Director of Operations Martin Flaherty said:
“In response to the London Assembly’s concerns about the evidence we have provided to their scrutiny committee, we would like to reassure them that we have not set out to mislead them about our communications issues on 7 July.
“We have never meant to give the impression that all went smoothly with communications on the day.
“We are still working with the Assembly as part of their scrutiny process, and we will give them the full picture of the issues we were faced with.
“The events of that day were unprecedented and we’re very proud of the way in which our staff responded so professionally and courageously in such difficult circumstances.
“Having said this, we recognise that there were lessons to be learned. We have been clear throughout that our managers were over-reliant on mobile phones, and we have since provided them with pagers, which are more resilient during major incidents.
“Technically our radios worked, though we have admitted that the volume of traffic on our radio system made it difficult for managers to get through and speak to the control room. We have made changes to our internal procedures to address these problems, and have reconfigured our major incident control room so we can deal more effectively with a number of simultaneous incidents. The Service has also been brought forward in the roll-out programme for a new national digital radio system for ambulance services, and this should be in place early in 2008.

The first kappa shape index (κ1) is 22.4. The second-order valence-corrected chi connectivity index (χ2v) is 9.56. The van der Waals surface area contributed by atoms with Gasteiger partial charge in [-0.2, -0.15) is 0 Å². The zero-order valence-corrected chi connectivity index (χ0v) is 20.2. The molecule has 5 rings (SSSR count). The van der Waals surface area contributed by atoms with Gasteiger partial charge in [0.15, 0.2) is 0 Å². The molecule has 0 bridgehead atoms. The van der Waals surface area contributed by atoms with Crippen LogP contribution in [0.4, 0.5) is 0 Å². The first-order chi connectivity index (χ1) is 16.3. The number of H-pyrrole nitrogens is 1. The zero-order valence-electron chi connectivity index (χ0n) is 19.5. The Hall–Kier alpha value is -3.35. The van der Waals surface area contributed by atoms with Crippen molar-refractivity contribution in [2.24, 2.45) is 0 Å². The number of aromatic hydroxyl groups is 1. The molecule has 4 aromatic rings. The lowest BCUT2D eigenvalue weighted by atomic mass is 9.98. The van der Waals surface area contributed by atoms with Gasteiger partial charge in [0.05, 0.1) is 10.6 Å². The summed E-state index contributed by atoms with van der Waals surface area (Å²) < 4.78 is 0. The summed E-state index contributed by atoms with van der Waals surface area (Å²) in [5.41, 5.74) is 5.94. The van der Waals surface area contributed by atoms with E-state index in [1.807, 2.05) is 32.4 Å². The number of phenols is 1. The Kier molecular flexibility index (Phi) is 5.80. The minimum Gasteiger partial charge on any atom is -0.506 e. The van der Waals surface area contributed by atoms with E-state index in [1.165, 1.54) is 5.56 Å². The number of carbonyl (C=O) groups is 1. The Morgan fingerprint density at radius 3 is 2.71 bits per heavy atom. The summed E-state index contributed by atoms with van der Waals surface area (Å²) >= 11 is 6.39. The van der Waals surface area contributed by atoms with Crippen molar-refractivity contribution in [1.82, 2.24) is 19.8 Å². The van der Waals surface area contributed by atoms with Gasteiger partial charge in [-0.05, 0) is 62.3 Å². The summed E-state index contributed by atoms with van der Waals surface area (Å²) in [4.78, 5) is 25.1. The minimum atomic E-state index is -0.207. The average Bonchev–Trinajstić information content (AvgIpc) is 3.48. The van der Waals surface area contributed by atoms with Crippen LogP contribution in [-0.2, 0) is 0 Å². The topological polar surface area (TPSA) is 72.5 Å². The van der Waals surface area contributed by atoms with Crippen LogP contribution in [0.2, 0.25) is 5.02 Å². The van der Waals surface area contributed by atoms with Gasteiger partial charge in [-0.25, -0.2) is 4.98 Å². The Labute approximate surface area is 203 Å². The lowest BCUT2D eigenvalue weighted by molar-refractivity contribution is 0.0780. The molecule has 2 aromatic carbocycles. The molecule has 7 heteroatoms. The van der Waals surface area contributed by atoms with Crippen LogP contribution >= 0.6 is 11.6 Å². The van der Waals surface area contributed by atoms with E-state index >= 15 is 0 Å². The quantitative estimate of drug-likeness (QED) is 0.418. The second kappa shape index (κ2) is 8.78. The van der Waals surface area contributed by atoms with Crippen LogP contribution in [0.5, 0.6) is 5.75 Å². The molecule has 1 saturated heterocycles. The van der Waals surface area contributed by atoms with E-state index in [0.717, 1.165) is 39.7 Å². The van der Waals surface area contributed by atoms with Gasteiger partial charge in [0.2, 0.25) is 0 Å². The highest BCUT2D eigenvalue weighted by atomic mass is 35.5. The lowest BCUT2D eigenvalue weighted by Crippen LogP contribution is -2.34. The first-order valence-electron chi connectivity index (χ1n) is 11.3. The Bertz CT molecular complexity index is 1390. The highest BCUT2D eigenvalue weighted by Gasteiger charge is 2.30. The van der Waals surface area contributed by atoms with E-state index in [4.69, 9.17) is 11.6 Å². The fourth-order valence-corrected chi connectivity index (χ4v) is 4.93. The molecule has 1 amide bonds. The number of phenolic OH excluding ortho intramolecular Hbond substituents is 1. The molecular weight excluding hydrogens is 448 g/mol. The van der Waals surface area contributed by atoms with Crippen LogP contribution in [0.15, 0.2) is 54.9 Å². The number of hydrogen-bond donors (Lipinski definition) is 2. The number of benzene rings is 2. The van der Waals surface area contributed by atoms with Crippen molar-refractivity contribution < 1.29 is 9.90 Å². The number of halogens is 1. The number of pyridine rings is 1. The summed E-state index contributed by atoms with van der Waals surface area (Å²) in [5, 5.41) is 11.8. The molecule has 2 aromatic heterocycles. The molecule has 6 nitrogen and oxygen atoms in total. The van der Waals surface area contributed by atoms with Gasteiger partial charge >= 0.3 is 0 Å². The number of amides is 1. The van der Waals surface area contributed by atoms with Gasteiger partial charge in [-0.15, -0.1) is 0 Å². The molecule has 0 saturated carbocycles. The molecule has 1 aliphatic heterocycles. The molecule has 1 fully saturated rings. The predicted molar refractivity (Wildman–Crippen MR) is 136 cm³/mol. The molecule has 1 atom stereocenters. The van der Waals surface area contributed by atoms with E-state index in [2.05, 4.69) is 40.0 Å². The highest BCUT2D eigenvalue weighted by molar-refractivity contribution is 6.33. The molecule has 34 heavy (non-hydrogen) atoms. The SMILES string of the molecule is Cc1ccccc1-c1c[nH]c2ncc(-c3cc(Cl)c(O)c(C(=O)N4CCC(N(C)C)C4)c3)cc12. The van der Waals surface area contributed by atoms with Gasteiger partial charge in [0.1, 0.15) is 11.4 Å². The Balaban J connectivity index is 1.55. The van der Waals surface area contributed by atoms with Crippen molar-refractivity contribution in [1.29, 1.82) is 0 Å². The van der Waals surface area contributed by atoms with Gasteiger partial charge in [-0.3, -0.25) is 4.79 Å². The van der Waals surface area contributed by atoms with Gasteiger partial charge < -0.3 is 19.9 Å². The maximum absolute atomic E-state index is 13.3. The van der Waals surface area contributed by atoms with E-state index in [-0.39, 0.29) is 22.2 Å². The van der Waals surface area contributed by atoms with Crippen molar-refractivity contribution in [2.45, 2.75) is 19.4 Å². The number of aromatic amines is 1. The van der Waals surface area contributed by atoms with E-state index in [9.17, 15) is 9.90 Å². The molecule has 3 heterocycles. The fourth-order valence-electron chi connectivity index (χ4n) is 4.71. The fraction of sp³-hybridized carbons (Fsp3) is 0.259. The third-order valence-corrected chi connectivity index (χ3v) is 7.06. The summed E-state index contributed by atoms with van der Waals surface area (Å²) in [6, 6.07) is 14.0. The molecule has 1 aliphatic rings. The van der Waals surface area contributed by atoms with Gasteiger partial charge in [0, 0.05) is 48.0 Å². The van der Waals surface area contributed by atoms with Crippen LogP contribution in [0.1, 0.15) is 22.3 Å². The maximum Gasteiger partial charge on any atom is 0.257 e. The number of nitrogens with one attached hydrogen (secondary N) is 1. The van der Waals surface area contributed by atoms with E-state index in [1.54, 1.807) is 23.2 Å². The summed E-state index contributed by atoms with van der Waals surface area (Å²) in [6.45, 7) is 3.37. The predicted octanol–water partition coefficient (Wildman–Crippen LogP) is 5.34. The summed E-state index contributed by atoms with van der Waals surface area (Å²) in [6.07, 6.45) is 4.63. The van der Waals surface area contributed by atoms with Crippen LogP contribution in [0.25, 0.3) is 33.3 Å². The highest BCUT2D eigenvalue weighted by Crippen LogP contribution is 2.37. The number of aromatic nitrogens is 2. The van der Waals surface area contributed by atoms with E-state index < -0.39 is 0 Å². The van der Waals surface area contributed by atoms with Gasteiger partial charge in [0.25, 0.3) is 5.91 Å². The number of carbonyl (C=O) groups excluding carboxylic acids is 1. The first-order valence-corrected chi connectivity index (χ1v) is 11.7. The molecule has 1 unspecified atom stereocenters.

“As far as communications at the scenes were concerned, these were maintained through the use of local hand portable radios issued to managers. The problems we experienced were in relaying information between the scenes and the control room, rather than between those working together at each of the sites, and so did not prevent our staff from providing life-saving treatment to those who were seriously injured in the blasts. Our managers are trained to run incidents in a self-contained way, and to use the resources at their disposal to manage the scene independently of our control room.
“While we accept that there were delays in getting the second wave of ambulances to the location of one of the bombings, it is also important to recognise that we transported over 400 patients from the five scenes within three hours. This is a testament to the skills of our staff and the way they handled this tremendously challenging situation.”
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